Left to their own devices, our two prime ministers will put healthy profits ahead of healthy children. So they must not be left to their own devices. We have one chance, by lobbying Downing Street, to help the progressives in government to beat back the corporate yes men. We should use it.

Fire Station Visit

Today I went along with other parents at the Boscombe Children's Centre to visit the Fire Station. We had an interesting time which you can see here:

Boscombe West Ward has a high number of fires, much of this is down to the types of housing. The Fire service works to prevent fires and are offering free home safety checks to residents in this area. to find out more contact:
Telephone - 01202 844655
Email -
We went down to the Boscombe Children's Centre party today just in time to join in with a visit to the fire station at Springbourne.
15/06/2007 7-2007-1268-L
559 Christchurch Road Boscombe Alterations to front elevation and Nationwide Property Services BW SBG 10/07/2007
formation of entrance ramp

Details of these planning applications will be posted soon on; go to and click 'search applications' on the left, and search using the planning code (eg 7-2006-5195-F)
Continental Market, Boscombe Precinct
Saturday 30th June 9-5 and Sunday 1st July 10-3
Quality products including cheeses, pastries, crepes, pates, olives,
handbags, belts, wooden animals and much more …
Ring 01202 458982 for more details

2-8 July is International Nestlé-Free Week!

Nestlé Free

Boscombe News

Double click to enlarge
News for Boscombe residents
There has been a great deal of work being made behind the scenes for Europe’s first Artificial Surf Reef in Boscombe. There has been delay in DEFRA processing the licence because of the uniqueness and complexity of this project. However there is currently meaningful progress being made and DEFRA has offered the Bournemouth Borough Council a meeting to discuss the project. Once Bournemouth Borough Council receives a licence from DEFRA, it can then order geotextile sandbags and webbing base from New Zealand and Australia.

Bournemouth Borough Council is planning to begin construction in early Autumn 2007. This is subject to license being issued in the near future and, together with favourable weather conditions for construction, this would allow for completion in November 2007.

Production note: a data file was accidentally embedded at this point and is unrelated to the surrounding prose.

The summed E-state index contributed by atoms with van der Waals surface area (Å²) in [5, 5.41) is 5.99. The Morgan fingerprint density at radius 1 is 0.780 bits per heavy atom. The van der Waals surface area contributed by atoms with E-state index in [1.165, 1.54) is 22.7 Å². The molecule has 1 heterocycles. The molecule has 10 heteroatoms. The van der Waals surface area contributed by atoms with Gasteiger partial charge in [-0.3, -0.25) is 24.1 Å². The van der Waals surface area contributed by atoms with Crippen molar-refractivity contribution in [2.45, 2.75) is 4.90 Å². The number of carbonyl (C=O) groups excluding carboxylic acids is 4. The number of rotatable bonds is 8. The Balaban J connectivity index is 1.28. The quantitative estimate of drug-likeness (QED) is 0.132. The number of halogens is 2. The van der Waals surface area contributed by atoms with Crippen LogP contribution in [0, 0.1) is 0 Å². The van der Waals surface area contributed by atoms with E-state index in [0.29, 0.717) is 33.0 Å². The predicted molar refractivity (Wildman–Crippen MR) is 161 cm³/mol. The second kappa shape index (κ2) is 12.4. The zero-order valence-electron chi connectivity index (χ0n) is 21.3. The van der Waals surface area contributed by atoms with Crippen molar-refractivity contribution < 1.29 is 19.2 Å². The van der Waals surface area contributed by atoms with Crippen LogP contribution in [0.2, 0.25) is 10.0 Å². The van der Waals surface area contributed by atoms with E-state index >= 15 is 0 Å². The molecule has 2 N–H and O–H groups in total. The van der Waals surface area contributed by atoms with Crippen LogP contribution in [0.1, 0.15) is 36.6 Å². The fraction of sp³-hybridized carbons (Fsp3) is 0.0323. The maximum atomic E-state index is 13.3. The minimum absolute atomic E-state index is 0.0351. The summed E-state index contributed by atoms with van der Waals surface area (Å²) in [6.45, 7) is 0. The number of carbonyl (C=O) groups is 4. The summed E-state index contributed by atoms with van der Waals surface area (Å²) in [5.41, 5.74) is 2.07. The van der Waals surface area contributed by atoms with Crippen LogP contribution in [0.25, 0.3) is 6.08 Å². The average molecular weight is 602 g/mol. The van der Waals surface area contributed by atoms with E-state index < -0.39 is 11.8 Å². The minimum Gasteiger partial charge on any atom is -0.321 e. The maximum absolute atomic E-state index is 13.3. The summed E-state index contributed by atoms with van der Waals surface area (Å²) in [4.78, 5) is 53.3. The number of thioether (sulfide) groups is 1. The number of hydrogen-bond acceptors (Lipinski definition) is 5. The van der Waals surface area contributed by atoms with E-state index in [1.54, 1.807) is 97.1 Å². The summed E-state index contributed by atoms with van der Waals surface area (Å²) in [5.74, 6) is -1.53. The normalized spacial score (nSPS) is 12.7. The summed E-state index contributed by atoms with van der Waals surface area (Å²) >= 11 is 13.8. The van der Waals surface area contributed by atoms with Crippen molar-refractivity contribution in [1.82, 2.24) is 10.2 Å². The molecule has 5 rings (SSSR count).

Cheeky girls in Boscombe

planning applications this week in Boscombe

11/06/2007 7-2007-12877-F
24 Florence Road Boscombe Conservation area consent for demolition Kingsbourne Estates BW JU L 13/07/2007
of existing building

11/06/2007 7-2007-12877-G
24 Florence Road Boscombe Erection of a 3 storey block of 12 flats Kingsbourne Estates BW JU L 13/07/2007
with bin store and formation of parking spaces

12/06/2007 7-2007-12451-M
515 Christchurch Road Boscombe Alterations and conversion of ground floor Max De Kment BW JU 13/07/2007
office to 1 flat

13/06/2007 7-2007-2007-AA
673-675 Christchurch Road Boscombe Formation of outdoor cafe area J D Weatherspoon PLC BW JU 08/07/2007

11/06/2007 7-2007-5477-D
522 Christchurch Road Boscombe Alterations and relief of condition no.2 of Allan Penhale BW LB 06/07/2007
application no.7-2003-5477-B to allow extension of hours from 8.30am until 10pm
from Monday to Saturday.

11/06/2007 7-2007-6643-J
13 St Johns Road Boscombe Erection of garage Max De Kment BW JU V 13/07/2007

13/06/2007 7-2007-16801-B
7-8 Undercliff Road Boscombe Alterations and two storey rear extension Mr Mills BW JU J 13/07/2007

Details of these planning applications will be posted soon on; go to and click 'search applications' on the left, and search using the planning code (eg 7-2006-5195-F)

Last weeks Opening of the Wellspring Centre

Here is the video of the New Wellspring Centre in Boscombe, Contact details:
the church phone number is 391220
The office is staffed at some point in most days, there is an answerphone.
Having successfully found two members of the Environment and economy panel to call in the decision to give a contract for providing Nestle ice cream, a special meeting took place on Wednesday.

We had two deputation's, Julie Dyball, Director of Baby Milk Action (which co-ordinates the boycott) explained about the issue, and Julie White represented Bournemouth Womens Environmental Network, talking about local food procurement.

The panel were concerned about the impact of the Nestle contract on the image of the town, and the recommendation was made to Remove the Nestle advertising, To offer choice, i.e. not just Nestle, and look again at the current situation with nestle, with a view to making a clear decision on our position for future contracts.
Several residents have mentioned that the button on the pedestrian crossing outside Mc Donalds in Boscombe, is so grimy that they don't want to touch it when they need to cross. Though this is a small problem, I have noticed this myself, and it is often the small things that count. I have sent details to highways and they will be attempting to clean it or replace it imminently.
I have found this article on a Dutch site, the picture is definitely me, so I translated the Text:
Lisa Northover stood candidate for Hodgehill. She made a study of how they preferred could and it worked. Nice tune on your telephone! Joe's response were then there a mobile tel. in the room descended. He understood its task of interactive docent in a beautiful manner.